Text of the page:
The BC Court of Appeal found that inadequate signage negligently caused injury in this uneven pavement car accident (Van Tent v. Abbotsford (City),2013 BCCA 236). This case re visits the distinction between duty and standard of care, affirming the  three step process for proof of Civil Negligence. The Anns neighbourhood rule is applied and the court makes it clear that road maintenance companies owe a duty to the drivers on BC highways.
The injury claimant was riding his motorcycle through a construction zone on the Trans Canada Highway and  drifted over the white fog line to his right.  He was unaware of a two-inch drop-off associated with construction at the edge of the pavement and was thrown from his motorcycle as the wheel crossed the drop-off.
The claimant sued the road maintenance company and the City of Abbotsford and the trial judge found the road maintenance company and the City liable in negligence for failing to adequately mark the uneven pavement.  She found as well that claimant’s conduct contributed to his own injuries.  She apportioned liability 20% against the claimant.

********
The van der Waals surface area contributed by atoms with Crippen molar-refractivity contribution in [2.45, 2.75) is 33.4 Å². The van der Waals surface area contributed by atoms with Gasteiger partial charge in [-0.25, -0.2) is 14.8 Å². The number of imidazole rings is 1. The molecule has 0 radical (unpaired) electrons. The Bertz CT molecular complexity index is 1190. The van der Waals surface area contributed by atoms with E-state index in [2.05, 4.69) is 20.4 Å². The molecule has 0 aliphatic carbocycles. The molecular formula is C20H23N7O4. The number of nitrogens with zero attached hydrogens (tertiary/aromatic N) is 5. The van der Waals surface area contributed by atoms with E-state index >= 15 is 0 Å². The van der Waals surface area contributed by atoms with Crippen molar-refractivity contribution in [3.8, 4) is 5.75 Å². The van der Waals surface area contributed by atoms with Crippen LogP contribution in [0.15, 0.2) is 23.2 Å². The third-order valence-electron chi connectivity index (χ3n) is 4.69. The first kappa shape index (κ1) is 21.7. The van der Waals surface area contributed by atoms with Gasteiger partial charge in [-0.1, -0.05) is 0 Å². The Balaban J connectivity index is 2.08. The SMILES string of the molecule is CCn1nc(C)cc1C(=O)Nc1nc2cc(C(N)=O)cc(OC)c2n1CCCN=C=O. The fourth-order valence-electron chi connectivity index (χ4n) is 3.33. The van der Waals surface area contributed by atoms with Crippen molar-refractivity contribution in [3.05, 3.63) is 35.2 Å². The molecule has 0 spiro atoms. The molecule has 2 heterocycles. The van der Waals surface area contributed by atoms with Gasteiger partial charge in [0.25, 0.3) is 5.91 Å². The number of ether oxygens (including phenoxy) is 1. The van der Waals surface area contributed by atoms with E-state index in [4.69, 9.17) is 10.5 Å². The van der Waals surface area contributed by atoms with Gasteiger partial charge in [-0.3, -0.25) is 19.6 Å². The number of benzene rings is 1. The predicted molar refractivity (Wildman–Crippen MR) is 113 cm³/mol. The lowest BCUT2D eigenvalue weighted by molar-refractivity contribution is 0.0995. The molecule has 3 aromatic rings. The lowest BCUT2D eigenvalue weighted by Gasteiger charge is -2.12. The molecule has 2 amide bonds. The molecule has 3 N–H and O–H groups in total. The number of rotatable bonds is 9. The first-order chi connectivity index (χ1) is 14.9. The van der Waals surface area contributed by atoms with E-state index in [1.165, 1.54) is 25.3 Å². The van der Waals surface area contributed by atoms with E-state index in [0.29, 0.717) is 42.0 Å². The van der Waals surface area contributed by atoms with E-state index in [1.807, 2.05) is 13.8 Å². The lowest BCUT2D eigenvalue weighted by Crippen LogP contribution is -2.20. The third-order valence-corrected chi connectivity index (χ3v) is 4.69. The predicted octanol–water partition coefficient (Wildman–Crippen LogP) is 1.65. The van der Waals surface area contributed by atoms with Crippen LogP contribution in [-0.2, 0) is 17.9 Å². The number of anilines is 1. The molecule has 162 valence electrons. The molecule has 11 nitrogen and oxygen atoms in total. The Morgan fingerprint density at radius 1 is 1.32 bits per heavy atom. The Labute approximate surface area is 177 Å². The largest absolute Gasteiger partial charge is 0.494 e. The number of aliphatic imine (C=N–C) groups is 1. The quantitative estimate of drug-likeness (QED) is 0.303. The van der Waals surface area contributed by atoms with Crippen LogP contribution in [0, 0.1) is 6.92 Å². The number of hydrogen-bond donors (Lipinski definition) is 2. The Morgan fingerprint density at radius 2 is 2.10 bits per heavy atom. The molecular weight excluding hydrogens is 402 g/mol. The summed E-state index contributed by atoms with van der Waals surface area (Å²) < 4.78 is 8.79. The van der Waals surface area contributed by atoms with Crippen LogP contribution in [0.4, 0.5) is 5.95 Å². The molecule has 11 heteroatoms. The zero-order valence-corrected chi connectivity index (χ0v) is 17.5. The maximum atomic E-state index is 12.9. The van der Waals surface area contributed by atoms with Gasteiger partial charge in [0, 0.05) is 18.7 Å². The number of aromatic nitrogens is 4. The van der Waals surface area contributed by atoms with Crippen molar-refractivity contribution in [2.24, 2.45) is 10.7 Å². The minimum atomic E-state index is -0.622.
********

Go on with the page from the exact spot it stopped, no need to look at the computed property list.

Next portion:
In finding the road maintenance company and the City 80% liable the Court pointed out, “a discussion of duty centres around its existence, while the standard of care clarifies what the content of the duty is.  Where there is no duty there is no negligence.  In my view, the first question in the negligence analysis applicable to this case must be answered affirmatively.  That is, there can be no doubt that both of the appellants are in a sufficiently proximate relationship with persons who use this stretch of highway, including[the claimant].  The appellants did owe a duty of care to [the claimant].”
Posted by Personal Injury Lawyer Mr. Renn A. Holness, B.A. LL.B.

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